A pollinators' eye view of a shelter mimicry system

Nicolas J. Vereecken, Achik Dorchin, Amots Dafni, Susann Hötling, Stefan Schulz, Stella Watts

Research output: Contribution to journalArticlepeer-review


Background and Aims 'Human-red' flowers are traditionally considered to be rather unpopular with bees, yet some allogamous species in the section Oncocyclus (genus Iris, Iridaceae) have evolved specialized interactions with their pollinators, a narrow taxonomic range of male solitary bees. The dark-red, tubular flowers of these irises are nectarless but provide protective shelters (i.e. a non-nutritive form of reward) primarily to male solitary bees (Apidae, Eucerini) that pollinate the flowers while looking for a shelter. An earlier study on orchids suggested that species pollinated predominantly by male solitary bees produce significantly larger amounts and larger numbers of different n-alkenes (unsaturated cuticular hydrocarbons). Whether or not this also applies to the Oncocyclus irises and whether pollinators are attracted by specific colours or scents of these flowers is unknown. Methods Using Iris atropurpurea, recording of pollinator preferences for shelters with different spatial parameters was combined with analyses of floral colours (by spectrophotometry) and scents (by gas chromatography-mass spectrometry) to test the hypotheses that (a) pollinators significantly prefer floral tunnels facing the rising sun (floral heat-reward hypothesis), and that (b) flowers pollinated predominantly by male solitary bees produce significantly larger amounts and larger numbers of unsaturated cuticular hydrocarbons (n-alkenes) in their floral scent (preadaptation to sexual-deception hypothesis). Key Results Male bees do not significantly prefer shelters facing the rising sun or with the presence of high absolute/relative amounts and numbers of n-alkenes in the floral scent. Conclusions The results suggest that the flowers of I. atropurpurea probably evolved by pollinator-mediated selection acting primarily on floral colours to mimic large achromatic ('bee-black') protective shelters used preferentially by male solitary bees, and that pollinator visits are presumably not the result of an odour-based sexual stimulation or motivated by an increased morning floral heat reward in tunnels facing the rising sun.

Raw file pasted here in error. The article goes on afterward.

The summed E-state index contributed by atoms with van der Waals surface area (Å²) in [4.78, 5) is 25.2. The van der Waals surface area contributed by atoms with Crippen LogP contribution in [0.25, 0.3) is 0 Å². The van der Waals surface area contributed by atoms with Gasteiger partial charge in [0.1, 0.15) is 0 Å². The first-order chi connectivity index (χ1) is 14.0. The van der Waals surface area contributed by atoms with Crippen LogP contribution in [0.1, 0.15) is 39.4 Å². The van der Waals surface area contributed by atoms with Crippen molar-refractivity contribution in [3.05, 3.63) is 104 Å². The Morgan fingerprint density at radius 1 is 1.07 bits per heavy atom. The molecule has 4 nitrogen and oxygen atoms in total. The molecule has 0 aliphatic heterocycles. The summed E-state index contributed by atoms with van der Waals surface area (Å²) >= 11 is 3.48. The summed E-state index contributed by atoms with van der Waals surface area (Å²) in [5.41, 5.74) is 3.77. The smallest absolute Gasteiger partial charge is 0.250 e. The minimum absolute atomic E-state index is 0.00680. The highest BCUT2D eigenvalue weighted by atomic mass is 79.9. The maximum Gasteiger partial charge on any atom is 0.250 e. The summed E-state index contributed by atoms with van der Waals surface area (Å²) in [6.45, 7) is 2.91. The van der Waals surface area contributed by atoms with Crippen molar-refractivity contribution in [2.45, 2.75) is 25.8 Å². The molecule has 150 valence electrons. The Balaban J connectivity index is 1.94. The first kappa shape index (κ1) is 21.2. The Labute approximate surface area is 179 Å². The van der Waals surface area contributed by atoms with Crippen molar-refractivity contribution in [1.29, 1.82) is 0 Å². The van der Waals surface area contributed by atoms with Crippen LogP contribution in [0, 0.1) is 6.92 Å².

Original languageEnglish
Pages (from-to)1155-1165
Number of pages11
JournalAnnals of Botany
Issue number6
StatePublished - Jun 2013

Bibliographical note

Funding Information:
This work was financially supported by the Belgian FRS-FNRS (Fonds National pour la Recherche Scientifique) through a post-doctoral grant (‘Chargé de Recherches’) and several travel grants (2008–2012) to N. J. Vereecken. We are grateful to J. Ollerton, P. G. Kevan, S. P. M. Roberts, M. Streinzer, J. Spaethe, Y. Sapir and S. Risch for fruitful discussions during the preparation of this study, to C. Agostinelli, J. H. McDonald and G. Elvers for statistical advice, and to three anonymous referees for their helpful comments on an earlier version of the manuscript. We thank B. Segal and N. Bensoussan for field assistance. The experiments comply with the current laws of the country in which the experiments were performed.


  • Iris atropurpurea
  • Oncocyclus
  • Shelter mimicry
  • floral colours
  • floral evolution
  • floral scents
  • pollinator preferences

ASJC Scopus subject areas

  • Plant Science


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